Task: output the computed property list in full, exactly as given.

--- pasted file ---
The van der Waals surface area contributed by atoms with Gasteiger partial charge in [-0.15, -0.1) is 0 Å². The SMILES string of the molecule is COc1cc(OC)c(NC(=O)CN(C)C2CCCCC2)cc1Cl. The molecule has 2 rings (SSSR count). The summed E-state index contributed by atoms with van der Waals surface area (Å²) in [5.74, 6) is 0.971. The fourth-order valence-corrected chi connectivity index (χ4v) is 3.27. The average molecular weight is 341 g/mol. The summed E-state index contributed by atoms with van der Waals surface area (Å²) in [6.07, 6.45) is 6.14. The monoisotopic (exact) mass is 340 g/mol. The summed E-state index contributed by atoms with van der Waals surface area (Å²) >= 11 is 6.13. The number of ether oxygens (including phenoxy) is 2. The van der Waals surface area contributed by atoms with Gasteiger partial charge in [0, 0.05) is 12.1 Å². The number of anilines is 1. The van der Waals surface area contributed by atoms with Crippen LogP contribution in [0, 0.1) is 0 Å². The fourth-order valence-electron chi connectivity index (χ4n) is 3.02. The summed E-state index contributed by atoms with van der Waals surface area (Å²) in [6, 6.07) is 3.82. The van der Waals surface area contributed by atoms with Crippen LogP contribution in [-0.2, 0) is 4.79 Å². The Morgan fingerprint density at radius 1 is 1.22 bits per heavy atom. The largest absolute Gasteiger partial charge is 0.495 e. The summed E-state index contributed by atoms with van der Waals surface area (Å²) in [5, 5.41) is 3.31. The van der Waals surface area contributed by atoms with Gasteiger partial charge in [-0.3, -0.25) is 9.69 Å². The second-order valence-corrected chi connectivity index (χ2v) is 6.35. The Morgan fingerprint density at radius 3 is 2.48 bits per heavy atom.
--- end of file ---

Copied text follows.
The van der Waals surface area contributed by atoms with Gasteiger partial charge in [-0.15, -0.1) is 0 Å². The SMILES string of the molecule is COc1cc(OC)c(NC(=O)CN(C)C2CCCCC2)cc1Cl. The molecule has 2 rings (SSSR count). The summed E-state index contributed by atoms with van der Waals surface area (Å²) in [5.74, 6) is 0.971. The fourth-order valence-corrected chi connectivity index (χ4v) is 3.27. The average molecular weight is 341 g/mol. The summed E-state index contributed by atoms with van der Waals surface area (Å²) in [6.07, 6.45) is 6.14. The monoisotopic (exact) mass is 340 g/mol. The summed E-state index contributed by atoms with van der Waals surface area (Å²) >= 11 is 6.13. The number of ether oxygens (including phenoxy) is 2. The van der Waals surface area contributed by atoms with Gasteiger partial charge in [0, 0.05) is 12.1 Å². The number of anilines is 1. The van der Waals surface area contributed by atoms with Crippen LogP contribution in [0, 0.1) is 0 Å². The fourth-order valence-electron chi connectivity index (χ4n) is 3.02. The summed E-state index contributed by atoms with van der Waals surface area (Å²) in [6, 6.07) is 3.82. The van der Waals surface area contributed by atoms with Crippen LogP contribution in [-0.2, 0) is 4.79 Å². The Morgan fingerprint density at radius 1 is 1.22 bits per heavy atom. The largest absolute Gasteiger partial charge is 0.495 e. The summed E-state index contributed by atoms with van der Waals surface area (Å²) in [5, 5.41) is 3.31. The van der Waals surface area contributed by atoms with Gasteiger partial charge in [-0.3, -0.25) is 9.69 Å². The second-order valence-corrected chi connectivity index (χ2v) is 6.35. The Morgan fingerprint density at radius 3 is 2.48 bits per heavy atom.